Making change starts with accepting imperfection and redirecting your attention.
As the New Year approaches I invite you to set aside those rigid New Year’s resolutions and instead see this year as a practice. There is an implied rule within resolutions that we’ll actually stick to them and when we don’t, we set ourselves up for the same old habitual mind traps that have kept us stuck in the past.
“I’ve failed once again,” arises, leading to a sense of sluggishness and the next thought, “What’s the point?” This mindset leads to the inevitable abandonment of our resolute intention, with feelings of shame as a result.
But there’s another way!
When we set goals for ourselves and create plans to reach those goals we cultivate hope, which is our greatest antidepressant. Goal setting isn’t nearly as rigid as “making a resolution” – it allows for a few twists and turns along the way. The key is to not lose sight of our goal, accepting that we may end up taking a slightly unplanned route in getting there.
3 Steps to a Resilient New Year
1) Expect to stray: This is just a fact of life that we sometimes refuse to own up to. We’ll almost always wander with the goals we make. Maybe we commit to exercise and then we get sick, or we set a path for meditation and our minds get caught up in daily busyness while days go by without practice. Behavior wandering is going to happen… which brings us to Step #2.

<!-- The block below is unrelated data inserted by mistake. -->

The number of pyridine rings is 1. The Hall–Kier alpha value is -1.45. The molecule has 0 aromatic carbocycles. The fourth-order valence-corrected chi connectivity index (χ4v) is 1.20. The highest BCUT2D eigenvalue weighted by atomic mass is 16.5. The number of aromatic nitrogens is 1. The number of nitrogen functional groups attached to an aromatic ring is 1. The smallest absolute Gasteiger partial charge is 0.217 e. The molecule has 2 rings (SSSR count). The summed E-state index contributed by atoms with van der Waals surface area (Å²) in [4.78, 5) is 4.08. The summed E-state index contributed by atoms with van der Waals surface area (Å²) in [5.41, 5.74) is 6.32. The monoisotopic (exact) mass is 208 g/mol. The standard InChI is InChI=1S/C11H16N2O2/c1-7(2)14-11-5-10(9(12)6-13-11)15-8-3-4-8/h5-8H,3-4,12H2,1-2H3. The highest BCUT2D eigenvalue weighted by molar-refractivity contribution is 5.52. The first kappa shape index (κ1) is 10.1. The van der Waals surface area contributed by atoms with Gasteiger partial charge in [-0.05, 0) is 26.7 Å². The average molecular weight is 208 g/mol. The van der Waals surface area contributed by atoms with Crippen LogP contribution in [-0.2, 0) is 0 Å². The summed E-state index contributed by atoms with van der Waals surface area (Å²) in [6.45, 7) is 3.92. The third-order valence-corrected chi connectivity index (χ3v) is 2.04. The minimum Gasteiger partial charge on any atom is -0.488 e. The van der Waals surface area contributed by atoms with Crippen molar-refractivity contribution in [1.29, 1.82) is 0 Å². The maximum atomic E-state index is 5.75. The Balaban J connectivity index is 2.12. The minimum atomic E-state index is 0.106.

2) Don’t judge: Your behavior wandering is not a good or bad thing – it’s just the natural course of someone trying to make a change. Simply notice that you’ve wandered and where you’ve wandered to so you can commit it into your memory and notice it sooner the next time. If judgments like “I can never do this” or “what was I thinking” do arise, simply note them just like you noted your wandering behavior and move to Step #3.
3) Refocus: Gently bring yourself back to the plan you had created and/or see if it needs revisions.
It’s important to keep an open heart toward yourself as you practice. It’s not going to be perfect so the question to ask yourself is this: “Can I accept the reality of my imperfections?“.
If you’re perfect, you’re not human UNLESS you reframe it by saying you’re perfect with your imperfections!
There’s no need to wish yourself good luck because making change is not about luck – it’s about having a good strategy of being kind and compassionate with yourself as you wander off. This act of self-compassion gives you the space and acceptance to gently guide yourself back to the object of focus.
So, instead of “good luck” I’ll wish you a Good Heart throughout this year!
Adapted from Mindfulness and Psychotherapy